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Pune crime files: How a bite mark helped police crack the sensational murder of a 72-year-old German archaeologist in Koregaon Park

She was a German archaeologist who had traveled the world, from Ethiopia to South Africa to France, before arriving in an Indian city known as a pensioner’s paradise: Pune.

Records show that after arriving in the country in 1961, this archaeologist, Gudrun Corvinus, became associated with Deccan College in Pune and married a Punean scientist, though the couple separated after a few years.

But that was not all that made Gudrun the subject of a historic police investigation. In January 2006, he was the victim of a brutal murder by a real estate agent at his residence in the exclusive Korea park area

According to police records, Gudrun owned two apartments at Liberty Society, was staying alone in one of them, and wanted to sell the other apartment. By the end of 2005, she had contacted some real estate agents to finalize the sale.

In the police files, Gudrun’s story begins here.

He Fist The city police were first alerted to the case by Gudrun’s friend Dr. Farooq Wadia, who told them that he had not responded to their phone calls since December 30, 2005. On January 7, 2006, When the police visited Gudrun’s apartment, they were met with a shocking sight: her headless body.

The police also discovered that the telephone cable to the apartment had been cut and found a bloodstained check worth Rs 20 lakhs. Days later, police investigators into the case, led by then-Inspector Mahendra Pardeshi of Bundgarden Police Station, found Gudrun’s head in the riverbed under the Mundhwa-Kharadi Bridge.

The investigation then turned to the estate agents who were contacted by Gudrun. Investigators soon zeroed in on one of the officers, Iqlaque Fakir Mohammed Shaikh (then 26), a resident of New Mangalwar Peth, who had visited Gudrun in December 2005. They also found a key indicator: a bite mark on the hands. from Iqlaque. They found that he could not explain the injury and felt that his behavior was suspicious.

The police also recovered from the defendant a bunch of keys to Gudrun’s apartment, her computer and other items belonging to her. The investigation found that the bloodstained check recovered from Gudrnu’s house was from a book issued in the name of Iqlaque.

The rest of the case is recorded in detail in police and court records.

According to the police, Iqlaque visited Gudrun’s house on 1 January 2006 to discuss the deal on the apartment. But then, she slit her throat with a sharp object, decapitated her head, stuffed her head in a bag and threw it under the Mundhwa-Kharadi bridge. Her plan was to cut her body into small pieces and dispose of the evidence, they said.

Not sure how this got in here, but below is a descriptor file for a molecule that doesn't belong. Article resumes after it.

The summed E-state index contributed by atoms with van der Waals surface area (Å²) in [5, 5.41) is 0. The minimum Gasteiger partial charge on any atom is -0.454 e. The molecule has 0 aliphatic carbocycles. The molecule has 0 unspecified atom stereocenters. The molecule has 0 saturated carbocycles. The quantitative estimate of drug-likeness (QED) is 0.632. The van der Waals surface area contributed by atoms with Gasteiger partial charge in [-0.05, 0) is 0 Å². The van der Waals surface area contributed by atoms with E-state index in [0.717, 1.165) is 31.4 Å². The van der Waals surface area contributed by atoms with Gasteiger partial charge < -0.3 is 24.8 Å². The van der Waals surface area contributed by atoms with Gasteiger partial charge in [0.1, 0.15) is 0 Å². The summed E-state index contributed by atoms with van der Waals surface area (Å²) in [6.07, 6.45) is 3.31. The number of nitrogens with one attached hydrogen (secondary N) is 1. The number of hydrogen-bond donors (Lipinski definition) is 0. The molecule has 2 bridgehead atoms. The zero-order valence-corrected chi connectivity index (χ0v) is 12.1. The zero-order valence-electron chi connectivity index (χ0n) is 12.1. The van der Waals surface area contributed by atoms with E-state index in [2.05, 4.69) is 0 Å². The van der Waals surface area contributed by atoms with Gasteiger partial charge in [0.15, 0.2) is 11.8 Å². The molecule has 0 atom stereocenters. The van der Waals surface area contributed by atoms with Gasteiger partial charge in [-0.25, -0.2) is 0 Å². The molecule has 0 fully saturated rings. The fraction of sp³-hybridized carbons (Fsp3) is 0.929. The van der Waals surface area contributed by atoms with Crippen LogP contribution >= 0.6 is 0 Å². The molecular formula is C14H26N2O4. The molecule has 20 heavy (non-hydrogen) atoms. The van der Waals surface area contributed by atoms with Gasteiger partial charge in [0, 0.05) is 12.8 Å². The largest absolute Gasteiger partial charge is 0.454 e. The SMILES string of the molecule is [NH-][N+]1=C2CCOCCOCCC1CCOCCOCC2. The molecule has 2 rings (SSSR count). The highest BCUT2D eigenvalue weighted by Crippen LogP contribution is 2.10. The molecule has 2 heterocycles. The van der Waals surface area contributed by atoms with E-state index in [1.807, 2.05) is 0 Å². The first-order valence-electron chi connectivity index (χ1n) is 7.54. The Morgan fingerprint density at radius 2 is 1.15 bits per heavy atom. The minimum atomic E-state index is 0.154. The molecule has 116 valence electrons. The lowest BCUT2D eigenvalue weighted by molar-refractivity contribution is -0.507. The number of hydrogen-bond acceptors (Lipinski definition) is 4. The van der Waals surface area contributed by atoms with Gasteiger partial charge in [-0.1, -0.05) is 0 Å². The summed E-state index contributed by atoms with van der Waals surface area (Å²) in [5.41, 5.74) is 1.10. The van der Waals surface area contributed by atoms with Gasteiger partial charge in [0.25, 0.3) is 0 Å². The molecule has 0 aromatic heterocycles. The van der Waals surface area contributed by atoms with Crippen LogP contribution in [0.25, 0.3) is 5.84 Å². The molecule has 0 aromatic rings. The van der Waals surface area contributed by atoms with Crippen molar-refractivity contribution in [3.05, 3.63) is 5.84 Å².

The investigation concluded that Iqlaque had killed Gudrun in an attempt to seize his property. He was arrested on January 8, 2008. The FIR TREE filed against him listed IPC sections 302 (murder), 201 (causing the disappearance of evidence) and 380 (burglary).

In court, records show, the bite mark was considered crucial evidence and police claimed Gudrun bit the defendant while resisting their attack. Forensic examination at Sassoon General Hospital had confirmed that the mark matched Gudrun’s dental impressions.

In January 2009, Sessions Court Judge BD Kapadnis found Iqlaque guilty and sentenced him to life imprisonment. Co-defendant Mohammed Shaikh, from whom a stolen television was recovered, was acquitted for lack of evidence.

But the twists and turns in the case did not end here.

On May 28, 2009, Iqlaque was released from Yerawada Central Jail on probation for 14 days, which was later extended for another fortnight. He was supposed to report on June 26, but did not.

This led to a manhunt in which the police discovered that Iqlaque had escaped along with his family members, including his wife, three-year-old daughter and his mother Sairabi, who witnessed his parole.

The police eventually managed to catch Iqlaque again before the Mumbai High Court, in 2015, upheld the life sentence he had been awarded.

Senior Police Inspector Rajnish Nirmal, who is now attached to the criminal branch, was part of the investigation team that initially arrested Iqlaque a day after the murder came to light. “It was a brutal crime and a sad incident. The police team worked hard to arrest the defendant in a short time, and a thorough investigation led to his conviction,” Nirmal said. Iqlaque is currently being held in Yerawada prison.

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